The variation in modulus across the regions shows the heterogeneity of the sample. The average moduli of 250 ± 190 Pa (for 1.5:1 PDMS) and 70 ± 9 kPa (for the 0.1:1 PDMS) will be referred to throughout the remainder of this paper as “soft” and “stiff”, respectively, for simplicity.

SMA, ECad, and VIN image quantification distinguishes between cell types

After a cardiac marker screening for smooth muscle α-actin, sarcomeric α-actinin, E-cadherin, N-cadherin, vinculin, β1 integrin, and Nkx2.5, we found that the strongest markers for the PS explants were smooth muscle α-actin (SMA), E-cadherin (ECad), and vinculin (VIN). The heterogeneity of marker expression and morphology in the PS explants prompted us to devise an unbiased imaging method to quantify differences.

Epithelial and mesenchymal regions were exhibited in anterior PS explants. Posterior PS explants and embryonic cardiac cells exhibited only mesenchymal cells. (Regions were classified morphologically. Compact colonies of cells sharing borders were characterized as epithelial. Spread individual cells were characterized as mesenchymal.) The same field was imaged for each of the three markers (SMA, ECad, VIN).(Figure 2)

Figure 2: Anterior and posterior primitive streak explants and cardiac cells on glass Rows represent the same field of a sample image from each of 4 experimental groups: epithelial cells from the anterior primitive streak (A,B,C), mesenchymal cells from the anterior primitive streak (D,E,F), mesenchymal cells from the posterior primitive streak (G,H,I), and mesenchymal cardiac cells (J,K,L). Columns represent each marker: E-Cadherin (A,D,G,J), SMA (B,E,H,K), and Vinculin (C,F,I,L). ALL SCALE BARS ARE 100 µm. (M-T) ECad, SMA, and VIN intensity in anterior and posterior primitive streak explants and cardiac cells on glass. The boxes represent the 25th to 75th percentiles, and the heavy line represents the median. Whiskers represent the top and bottom quartiles of the data. Outliers (less than or greater than 1.5 times the inner quartile range) are denoted by open circles. The absolute intensity value of each marker is displayed for anterior PS explants epithelial cells (M), anterior PS explant mesenchymal cells (N), posterior PS explant mesenchymal cells (O), and mesenchymal cardiac cells (P). ECad and SMA levels are normalized to the VIN staining for each cell type directly beneath (Q,R,S,T).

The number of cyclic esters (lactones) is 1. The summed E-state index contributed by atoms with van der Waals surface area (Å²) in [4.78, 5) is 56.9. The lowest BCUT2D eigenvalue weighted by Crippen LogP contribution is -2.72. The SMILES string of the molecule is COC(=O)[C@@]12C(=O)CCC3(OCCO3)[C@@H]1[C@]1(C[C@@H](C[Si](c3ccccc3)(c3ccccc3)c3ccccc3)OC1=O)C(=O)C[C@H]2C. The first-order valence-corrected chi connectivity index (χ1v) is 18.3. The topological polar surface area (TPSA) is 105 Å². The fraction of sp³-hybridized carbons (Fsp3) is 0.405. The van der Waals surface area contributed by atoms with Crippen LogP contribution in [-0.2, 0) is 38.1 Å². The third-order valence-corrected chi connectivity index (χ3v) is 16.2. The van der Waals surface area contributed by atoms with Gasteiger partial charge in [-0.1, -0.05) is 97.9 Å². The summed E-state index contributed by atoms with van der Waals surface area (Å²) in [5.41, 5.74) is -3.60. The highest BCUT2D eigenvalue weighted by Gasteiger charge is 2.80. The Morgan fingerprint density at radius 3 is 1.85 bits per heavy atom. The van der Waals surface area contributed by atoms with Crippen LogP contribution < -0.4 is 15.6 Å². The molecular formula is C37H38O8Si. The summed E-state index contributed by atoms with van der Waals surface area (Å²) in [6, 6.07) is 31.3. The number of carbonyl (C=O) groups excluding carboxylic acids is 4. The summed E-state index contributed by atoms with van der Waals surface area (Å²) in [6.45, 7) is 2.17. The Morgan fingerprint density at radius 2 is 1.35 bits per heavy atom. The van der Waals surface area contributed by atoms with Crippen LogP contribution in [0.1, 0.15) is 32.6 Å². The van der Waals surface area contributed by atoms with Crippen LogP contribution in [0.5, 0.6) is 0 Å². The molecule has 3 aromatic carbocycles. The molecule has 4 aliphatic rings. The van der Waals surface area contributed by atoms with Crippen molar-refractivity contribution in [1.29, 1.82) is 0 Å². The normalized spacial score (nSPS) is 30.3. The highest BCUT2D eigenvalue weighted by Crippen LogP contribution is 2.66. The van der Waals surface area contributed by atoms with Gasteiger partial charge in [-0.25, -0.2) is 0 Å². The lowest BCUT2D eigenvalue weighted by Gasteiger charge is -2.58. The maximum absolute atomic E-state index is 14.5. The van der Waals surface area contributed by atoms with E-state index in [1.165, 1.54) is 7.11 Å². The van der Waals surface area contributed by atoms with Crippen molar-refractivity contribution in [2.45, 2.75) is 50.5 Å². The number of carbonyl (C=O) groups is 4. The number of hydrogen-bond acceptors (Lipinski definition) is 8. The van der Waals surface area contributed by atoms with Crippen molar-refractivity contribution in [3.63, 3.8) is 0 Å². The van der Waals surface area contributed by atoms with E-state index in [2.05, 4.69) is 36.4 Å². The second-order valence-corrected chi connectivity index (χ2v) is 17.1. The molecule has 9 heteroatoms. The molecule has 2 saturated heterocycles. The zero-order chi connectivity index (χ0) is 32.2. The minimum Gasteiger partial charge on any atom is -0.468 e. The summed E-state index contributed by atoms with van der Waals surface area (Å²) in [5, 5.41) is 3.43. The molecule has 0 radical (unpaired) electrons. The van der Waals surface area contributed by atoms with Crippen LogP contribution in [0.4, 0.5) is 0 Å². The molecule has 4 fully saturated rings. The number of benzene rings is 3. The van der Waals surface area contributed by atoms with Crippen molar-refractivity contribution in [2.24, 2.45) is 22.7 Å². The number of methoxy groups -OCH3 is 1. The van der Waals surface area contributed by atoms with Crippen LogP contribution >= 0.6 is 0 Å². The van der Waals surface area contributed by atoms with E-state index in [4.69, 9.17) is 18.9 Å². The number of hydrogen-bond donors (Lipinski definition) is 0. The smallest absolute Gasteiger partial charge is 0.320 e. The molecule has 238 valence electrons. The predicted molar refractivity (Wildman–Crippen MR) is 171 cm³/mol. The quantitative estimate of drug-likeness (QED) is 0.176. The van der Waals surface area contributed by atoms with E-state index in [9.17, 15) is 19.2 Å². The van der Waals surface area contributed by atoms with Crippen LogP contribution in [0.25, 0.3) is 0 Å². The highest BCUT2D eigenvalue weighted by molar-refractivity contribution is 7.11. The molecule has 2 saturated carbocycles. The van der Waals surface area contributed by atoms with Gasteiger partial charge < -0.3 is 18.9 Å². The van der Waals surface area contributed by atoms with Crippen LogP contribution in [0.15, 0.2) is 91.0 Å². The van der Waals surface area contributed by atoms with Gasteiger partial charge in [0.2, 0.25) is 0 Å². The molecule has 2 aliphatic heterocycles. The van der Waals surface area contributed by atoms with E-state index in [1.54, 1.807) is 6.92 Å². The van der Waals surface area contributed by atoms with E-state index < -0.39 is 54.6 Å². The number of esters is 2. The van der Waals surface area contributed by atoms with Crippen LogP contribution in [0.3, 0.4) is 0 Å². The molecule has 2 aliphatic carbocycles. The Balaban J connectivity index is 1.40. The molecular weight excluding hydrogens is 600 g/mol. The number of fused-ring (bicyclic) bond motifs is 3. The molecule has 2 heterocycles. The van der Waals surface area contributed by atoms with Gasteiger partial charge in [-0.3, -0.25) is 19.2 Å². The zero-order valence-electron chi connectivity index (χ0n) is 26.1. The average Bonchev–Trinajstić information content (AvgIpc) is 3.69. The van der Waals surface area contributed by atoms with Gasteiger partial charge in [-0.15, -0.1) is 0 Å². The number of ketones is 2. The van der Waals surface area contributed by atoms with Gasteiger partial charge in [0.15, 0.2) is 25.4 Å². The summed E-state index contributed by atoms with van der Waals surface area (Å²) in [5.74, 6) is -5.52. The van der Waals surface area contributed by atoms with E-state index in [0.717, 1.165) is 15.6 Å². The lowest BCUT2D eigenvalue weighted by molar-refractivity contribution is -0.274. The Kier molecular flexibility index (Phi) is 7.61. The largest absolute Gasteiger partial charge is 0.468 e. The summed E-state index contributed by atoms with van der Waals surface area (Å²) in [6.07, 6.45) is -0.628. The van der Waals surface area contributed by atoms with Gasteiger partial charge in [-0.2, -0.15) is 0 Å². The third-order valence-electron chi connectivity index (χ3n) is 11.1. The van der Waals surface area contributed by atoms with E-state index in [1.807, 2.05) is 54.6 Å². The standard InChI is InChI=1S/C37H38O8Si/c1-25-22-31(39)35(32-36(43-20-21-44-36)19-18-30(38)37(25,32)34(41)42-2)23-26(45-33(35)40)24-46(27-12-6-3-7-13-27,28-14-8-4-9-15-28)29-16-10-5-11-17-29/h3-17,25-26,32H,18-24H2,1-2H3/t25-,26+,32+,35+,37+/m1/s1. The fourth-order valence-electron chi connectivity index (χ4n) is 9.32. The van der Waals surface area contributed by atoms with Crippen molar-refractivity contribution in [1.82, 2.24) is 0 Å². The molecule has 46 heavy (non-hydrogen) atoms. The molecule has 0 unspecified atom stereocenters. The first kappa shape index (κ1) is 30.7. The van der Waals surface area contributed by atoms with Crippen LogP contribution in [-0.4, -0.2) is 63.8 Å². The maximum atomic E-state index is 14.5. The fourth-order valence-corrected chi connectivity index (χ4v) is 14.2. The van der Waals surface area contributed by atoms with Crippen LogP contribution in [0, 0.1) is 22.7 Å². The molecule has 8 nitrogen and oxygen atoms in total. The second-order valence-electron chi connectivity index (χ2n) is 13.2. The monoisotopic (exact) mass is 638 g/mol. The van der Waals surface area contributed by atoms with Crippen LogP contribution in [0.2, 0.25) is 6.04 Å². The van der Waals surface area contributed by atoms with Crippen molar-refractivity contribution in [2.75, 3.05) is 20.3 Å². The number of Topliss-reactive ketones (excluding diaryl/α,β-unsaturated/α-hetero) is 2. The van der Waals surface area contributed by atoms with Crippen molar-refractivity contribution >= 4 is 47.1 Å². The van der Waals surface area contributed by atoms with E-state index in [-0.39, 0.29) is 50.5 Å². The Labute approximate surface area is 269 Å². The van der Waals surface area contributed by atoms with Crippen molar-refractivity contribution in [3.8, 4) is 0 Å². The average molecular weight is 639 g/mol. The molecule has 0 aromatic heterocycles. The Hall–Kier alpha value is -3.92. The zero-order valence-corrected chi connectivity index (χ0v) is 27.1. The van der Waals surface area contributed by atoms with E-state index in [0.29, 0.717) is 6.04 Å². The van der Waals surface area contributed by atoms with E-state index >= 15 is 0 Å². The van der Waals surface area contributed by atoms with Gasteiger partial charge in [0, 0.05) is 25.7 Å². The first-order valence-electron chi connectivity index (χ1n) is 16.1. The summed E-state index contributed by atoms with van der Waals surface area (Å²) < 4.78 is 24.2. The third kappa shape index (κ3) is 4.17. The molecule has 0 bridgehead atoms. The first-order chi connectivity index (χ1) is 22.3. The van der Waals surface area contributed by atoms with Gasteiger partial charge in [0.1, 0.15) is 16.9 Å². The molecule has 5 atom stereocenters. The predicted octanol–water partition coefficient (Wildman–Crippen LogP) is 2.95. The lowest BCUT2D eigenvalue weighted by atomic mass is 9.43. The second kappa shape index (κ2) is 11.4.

Figure 2: Anterior and posterior primitive streak explants and cardiac cells on glass Rows represent the same field of a sample image from each of 4 experimental groups: epithelial cells from the anterior primitive streak (A,B,C), mesenchymal cells from the anterior primitive streak (D,E,F), mesenchymal cells from the posterior primitive streak (G,H,I), and mesenchymal cardiac cells (J,K,L). Columns represent each marker: E-Cadherin (A,D,G,J), SMA (B,E,H,K), and Vinculin (C,F,I,L). ALL SCALE BARS ARE 100 µm. (M-T) ECad, SMA, and VIN intensity in anterior and posterior primitive streak explants and cardiac cells on glass. The boxes represent the 25th to 75th percentiles, and the heavy line represents the median. Whiskers represent the top and bottom quartiles of the data. Outliers (less than or greater than 1.5 times the inner quartile range) are denoted by open circles. The absolute intensity value of each marker is displayed for anterior PS explants epithelial cells (M), anterior PS explant mesenchymal cells (N), posterior PS explant mesenchymal cells (O), and mesenchymal cardiac cells (P). ECad and SMA levels are normalized to the VIN staining for each cell type directly beneath (Q,R,S,T).